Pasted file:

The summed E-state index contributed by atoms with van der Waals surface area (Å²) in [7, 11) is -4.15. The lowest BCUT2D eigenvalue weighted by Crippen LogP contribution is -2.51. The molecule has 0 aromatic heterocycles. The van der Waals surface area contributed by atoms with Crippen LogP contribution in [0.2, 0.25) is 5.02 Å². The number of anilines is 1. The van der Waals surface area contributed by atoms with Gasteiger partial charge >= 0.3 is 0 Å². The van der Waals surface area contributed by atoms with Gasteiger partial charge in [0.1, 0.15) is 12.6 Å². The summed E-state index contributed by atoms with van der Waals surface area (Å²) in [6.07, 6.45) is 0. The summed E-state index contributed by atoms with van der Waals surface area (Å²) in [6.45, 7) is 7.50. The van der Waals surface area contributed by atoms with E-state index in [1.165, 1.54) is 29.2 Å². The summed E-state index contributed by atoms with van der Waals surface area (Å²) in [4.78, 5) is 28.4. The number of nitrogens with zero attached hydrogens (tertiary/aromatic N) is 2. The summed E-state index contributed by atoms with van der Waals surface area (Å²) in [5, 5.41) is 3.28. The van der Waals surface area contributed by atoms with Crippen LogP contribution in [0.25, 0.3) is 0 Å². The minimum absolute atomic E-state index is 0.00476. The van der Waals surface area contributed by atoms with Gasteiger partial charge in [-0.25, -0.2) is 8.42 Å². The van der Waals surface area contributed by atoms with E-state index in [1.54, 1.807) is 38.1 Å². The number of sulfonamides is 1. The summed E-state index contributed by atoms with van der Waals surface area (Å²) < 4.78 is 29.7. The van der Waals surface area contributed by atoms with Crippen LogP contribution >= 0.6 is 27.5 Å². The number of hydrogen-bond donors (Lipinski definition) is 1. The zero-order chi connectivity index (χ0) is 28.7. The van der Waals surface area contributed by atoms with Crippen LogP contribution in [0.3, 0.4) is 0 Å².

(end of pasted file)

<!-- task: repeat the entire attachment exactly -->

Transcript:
The summed E-state index contributed by atoms with van der Waals surface area (Å²) in [7, 11) is -4.15. The lowest BCUT2D eigenvalue weighted by Crippen LogP contribution is -2.51. The molecule has 0 aromatic heterocycles. The van der Waals surface area contributed by atoms with Crippen LogP contribution in [0.2, 0.25) is 5.02 Å². The number of anilines is 1. The van der Waals surface area contributed by atoms with Gasteiger partial charge >= 0.3 is 0 Å². The van der Waals surface area contributed by atoms with Gasteiger partial charge in [0.1, 0.15) is 12.6 Å². The summed E-state index contributed by atoms with van der Waals surface area (Å²) in [6.07, 6.45) is 0. The summed E-state index contributed by atoms with van der Waals surface area (Å²) in [6.45, 7) is 7.50. The van der Waals surface area contributed by atoms with E-state index in [1.165, 1.54) is 29.2 Å². The summed E-state index contributed by atoms with van der Waals surface area (Å²) in [4.78, 5) is 28.4. The number of nitrogens with zero attached hydrogens (tertiary/aromatic N) is 2. The summed E-state index contributed by atoms with van der Waals surface area (Å²) in [5, 5.41) is 3.28. The van der Waals surface area contributed by atoms with Crippen LogP contribution in [0.25, 0.3) is 0 Å². The minimum absolute atomic E-state index is 0.00476. The van der Waals surface area contributed by atoms with Gasteiger partial charge in [-0.25, -0.2) is 8.42 Å². The van der Waals surface area contributed by atoms with E-state index in [1.54, 1.807) is 38.1 Å². The number of sulfonamides is 1. The summed E-state index contributed by atoms with van der Waals surface area (Å²) < 4.78 is 29.7. The van der Waals surface area contributed by atoms with Crippen LogP contribution >= 0.6 is 27.5 Å². The number of hydrogen-bond donors (Lipinski definition) is 1. The zero-order chi connectivity index (χ0) is 28.7. The van der Waals surface area contributed by atoms with Crippen LogP contribution in [0.3, 0.4) is 0 Å².